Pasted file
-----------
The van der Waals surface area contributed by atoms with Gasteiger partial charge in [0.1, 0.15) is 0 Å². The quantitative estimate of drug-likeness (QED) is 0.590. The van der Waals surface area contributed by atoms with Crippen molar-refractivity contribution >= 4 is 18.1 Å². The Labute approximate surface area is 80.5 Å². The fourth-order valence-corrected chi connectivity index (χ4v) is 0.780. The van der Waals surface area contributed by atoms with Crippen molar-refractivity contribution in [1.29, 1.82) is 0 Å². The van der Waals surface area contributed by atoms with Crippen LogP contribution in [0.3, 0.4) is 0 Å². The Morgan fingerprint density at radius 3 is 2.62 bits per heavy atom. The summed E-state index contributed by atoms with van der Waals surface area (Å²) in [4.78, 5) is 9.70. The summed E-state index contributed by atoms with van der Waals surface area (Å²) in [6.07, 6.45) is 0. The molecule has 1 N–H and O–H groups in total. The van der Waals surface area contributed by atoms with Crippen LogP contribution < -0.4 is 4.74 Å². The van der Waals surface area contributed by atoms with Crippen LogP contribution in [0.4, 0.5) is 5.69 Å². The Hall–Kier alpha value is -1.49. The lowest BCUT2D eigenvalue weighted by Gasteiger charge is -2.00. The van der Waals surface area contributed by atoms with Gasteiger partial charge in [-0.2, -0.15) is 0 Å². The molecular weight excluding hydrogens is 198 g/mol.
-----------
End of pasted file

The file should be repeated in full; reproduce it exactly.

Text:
The van der Waals surface area contributed by atoms with Gasteiger partial charge in [0.1, 0.15) is 0 Å². The quantitative estimate of drug-likeness (QED) is 0.590. The van der Waals surface area contributed by atoms with Crippen molar-refractivity contribution >= 4 is 18.1 Å². The Labute approximate surface area is 80.5 Å². The fourth-order valence-corrected chi connectivity index (χ4v) is 0.780. The van der Waals surface area contributed by atoms with Crippen molar-refractivity contribution in [1.29, 1.82) is 0 Å². The van der Waals surface area contributed by atoms with Crippen LogP contribution in [0.3, 0.4) is 0 Å². The Morgan fingerprint density at radius 3 is 2.62 bits per heavy atom. The summed E-state index contributed by atoms with van der Waals surface area (Å²) in [4.78, 5) is 9.70. The summed E-state index contributed by atoms with van der Waals surface area (Å²) in [6.07, 6.45) is 0. The molecule has 1 N–H and O–H groups in total. The van der Waals surface area contributed by atoms with Crippen LogP contribution < -0.4 is 4.74 Å². The van der Waals surface area contributed by atoms with Crippen LogP contribution in [0.4, 0.5) is 5.69 Å². The Hall–Kier alpha value is -1.49. The lowest BCUT2D eigenvalue weighted by Gasteiger charge is -2.00. The van der Waals surface area contributed by atoms with Gasteiger partial charge in [-0.2, -0.15) is 0 Å². The molecular weight excluding hydrogens is 198 g/mol.